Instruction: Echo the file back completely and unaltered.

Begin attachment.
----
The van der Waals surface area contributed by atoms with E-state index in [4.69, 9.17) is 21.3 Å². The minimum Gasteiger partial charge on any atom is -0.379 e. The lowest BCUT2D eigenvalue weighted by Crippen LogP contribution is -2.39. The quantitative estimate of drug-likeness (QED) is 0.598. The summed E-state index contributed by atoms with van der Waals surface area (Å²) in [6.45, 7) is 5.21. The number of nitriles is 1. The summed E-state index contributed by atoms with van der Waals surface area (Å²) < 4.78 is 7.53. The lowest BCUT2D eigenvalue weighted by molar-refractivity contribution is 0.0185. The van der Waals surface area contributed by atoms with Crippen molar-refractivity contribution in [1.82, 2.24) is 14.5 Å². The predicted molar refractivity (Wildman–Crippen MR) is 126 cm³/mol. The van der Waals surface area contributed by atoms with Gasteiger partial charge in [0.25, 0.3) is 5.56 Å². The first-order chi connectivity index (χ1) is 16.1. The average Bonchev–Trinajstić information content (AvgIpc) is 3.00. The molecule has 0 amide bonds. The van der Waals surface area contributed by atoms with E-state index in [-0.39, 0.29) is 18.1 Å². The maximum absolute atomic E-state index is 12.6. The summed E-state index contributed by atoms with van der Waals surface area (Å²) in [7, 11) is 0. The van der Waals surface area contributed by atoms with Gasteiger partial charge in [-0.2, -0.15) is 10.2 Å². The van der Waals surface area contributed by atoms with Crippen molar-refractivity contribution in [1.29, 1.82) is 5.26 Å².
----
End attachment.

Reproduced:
The van der Waals surface area contributed by atoms with E-state index in [4.69, 9.17) is 21.3 Å². The minimum Gasteiger partial charge on any atom is -0.379 e. The lowest BCUT2D eigenvalue weighted by Crippen LogP contribution is -2.39. The quantitative estimate of drug-likeness (QED) is 0.598. The summed E-state index contributed by atoms with van der Waals surface area (Å²) in [6.45, 7) is 5.21. The number of nitriles is 1. The summed E-state index contributed by atoms with van der Waals surface area (Å²) < 4.78 is 7.53. The lowest BCUT2D eigenvalue weighted by molar-refractivity contribution is 0.0185. The van der Waals surface area contributed by atoms with Crippen molar-refractivity contribution in [1.82, 2.24) is 14.5 Å². The predicted molar refractivity (Wildman–Crippen MR) is 126 cm³/mol. The van der Waals surface area contributed by atoms with Gasteiger partial charge in [0.25, 0.3) is 5.56 Å². The first-order chi connectivity index (χ1) is 16.1. The average Bonchev–Trinajstić information content (AvgIpc) is 3.00. The molecule has 0 amide bonds. The van der Waals surface area contributed by atoms with E-state index in [-0.39, 0.29) is 18.1 Å². The maximum absolute atomic E-state index is 12.6. The summed E-state index contributed by atoms with van der Waals surface area (Å²) in [7, 11) is 0. The van der Waals surface area contributed by atoms with Gasteiger partial charge in [-0.2, -0.15) is 10.2 Å². The van der Waals surface area contributed by atoms with Crippen molar-refractivity contribution in [1.29, 1.82) is 5.26 Å².